There are two ways to make a "mini" phone these days. The first is typified by Samsung and HTC, who have made Mini versions of the Galaxy SIII, S4, and HTC One with lower specs to match the physically smaller size. The second way is to make smaller phones that still strive to be the technical equal of their larger stablemates, like the Sony Xperia Z1 Compact and the Motorola DROID Mini.
The "Mini" portion of Samsung's lineup is squarely aimed at the budget market. It's strange, then, to see two new phones that are (at least in some respects) a generation apart launch on the same carrier on the same day. Verizon has done just that: the Galaxy S III Mini is now available starting at $49.99 ($249.99 without a contract) and the Galaxy S4 Mini is $99.99 (a full $399.99 contract-free).
As long as bicycles have existed, those who wish to steal said bicycles have found new and inventive ways to get around whatever locking mechanisms are put in place to keep them safe. As a result, lock manufacturers have to come up with new ways to ensure their products do what they're supposed to: keep the locked bike from being stolen. Among all the different designs, the U-style lock has widely been adopted as the best and overall strongest.
One of the things that makes the Nexus series of phones so enticing is the extremely affordable pricing options. When the Nexus 4 first hit the scene, it was only $300 for an 8GB model and $350 for the 16GB, then Google slashed the prices by $100, making them even more affordable. In a world where most high-end mobile phones can't be purchased for less than $550-600 off-contract, Nexus pricing is a breath of fresh air.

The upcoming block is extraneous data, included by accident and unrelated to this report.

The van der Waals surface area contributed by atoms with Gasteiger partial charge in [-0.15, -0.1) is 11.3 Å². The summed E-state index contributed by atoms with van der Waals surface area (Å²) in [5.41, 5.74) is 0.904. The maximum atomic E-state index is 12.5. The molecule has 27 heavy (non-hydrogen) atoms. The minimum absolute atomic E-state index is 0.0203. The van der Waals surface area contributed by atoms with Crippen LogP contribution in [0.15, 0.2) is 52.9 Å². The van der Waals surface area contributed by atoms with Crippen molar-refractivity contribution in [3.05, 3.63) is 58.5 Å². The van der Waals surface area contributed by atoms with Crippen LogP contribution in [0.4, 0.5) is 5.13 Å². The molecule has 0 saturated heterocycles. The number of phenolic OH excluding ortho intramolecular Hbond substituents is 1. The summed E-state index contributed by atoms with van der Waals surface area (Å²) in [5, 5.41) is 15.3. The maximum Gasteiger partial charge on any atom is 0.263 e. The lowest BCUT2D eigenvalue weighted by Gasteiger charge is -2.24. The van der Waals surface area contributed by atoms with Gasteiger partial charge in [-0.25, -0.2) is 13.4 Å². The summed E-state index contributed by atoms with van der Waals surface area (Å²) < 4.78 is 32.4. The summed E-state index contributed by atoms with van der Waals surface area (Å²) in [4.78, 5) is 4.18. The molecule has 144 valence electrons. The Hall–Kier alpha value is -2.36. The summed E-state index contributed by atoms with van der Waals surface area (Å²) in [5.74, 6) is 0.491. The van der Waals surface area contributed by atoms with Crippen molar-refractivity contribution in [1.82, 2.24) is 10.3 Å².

In 2009, I was an iPhone user. I had been watching Android intently, but none of the hardware really appealed to me. As the end of the year grew near, I felt the itch to get out of Apple's walled garden. I didn't hate my iPhone, but I knew it wasn't the right platform for me. I bought an HTC Hero, and I still pride myself on having the commonsense to return it a few weeks later and buy the Motorola Droid.
My first Android phone was the original Motorola Droid. The day it was released I happened to walk into Verizon to get an issue with my bill cleared up; I had been following the Droid leaks for some weeks before, so I was really excited to check it out in person. I walked in, picked it up (along with the Droid Eris), and played with it for a few minutes before explaining to the salesperson what Android was.
When last we saw the LG Enact, it was looking like a decidedly ho-hum budget phone for Verizon whose only differentiator was an oddly retro 4-button layout. Evleaks has graced us with yet another look at the phone and... well, it still looks pretty ho-hum, but now it's a slightly more interesting QWERTY slider. Verizon hasn't had a new Android phone with a physical keyboard since the Pantech Marauder over a year ago.
For the couple of years, Samsung's cheaper, smaller handsets have been sold mostly on America's small regional carriers. It looks like Verizon is bucking that trend by bringing the Galaxy S4 Mini, a phone that's related to is big brother in name only, to US consumers. Engadget was tipped with some photos and screenshots of the phone "in the wild," with a pretty convincing set of Verizon logos and a boot-up sequence.
The gold release for CyanogenMod 10.1 (Android 4.2) is very, very close, folks. The CyanogenMod team has already gone through four (count 'em, four) release candidates to date, and the fifth has just started popping up on the CyanogenMod download page. RC5 for the Sprint, MetroPCS, Cricket, and AT&T versions of the Galaxy S III are available at the time of writing, as well as the Nexus S, Nexus S 4G, Samsung Captivate, Acer Iconia Tab A700, and the Nook Tablet.
Since the dawn of mobile gaming, a handful of genres have struggled with the transition to tiny screens, while still keeping usable controls. Oil Rush is Unigine's attempt at one of the most daunting categories, real-time strategy. The game doesn't come with just another slightly different control scheme, it's equipped with a full storyline, high end graphics, and voice actors! Oh yeah, and a pretty high price tag...
Set during a post-apocalyptic war in which a nuclear weapon has melted the ice caps and flooded Earth, the remaining inhabitants fight to control any last remaining oil reserves.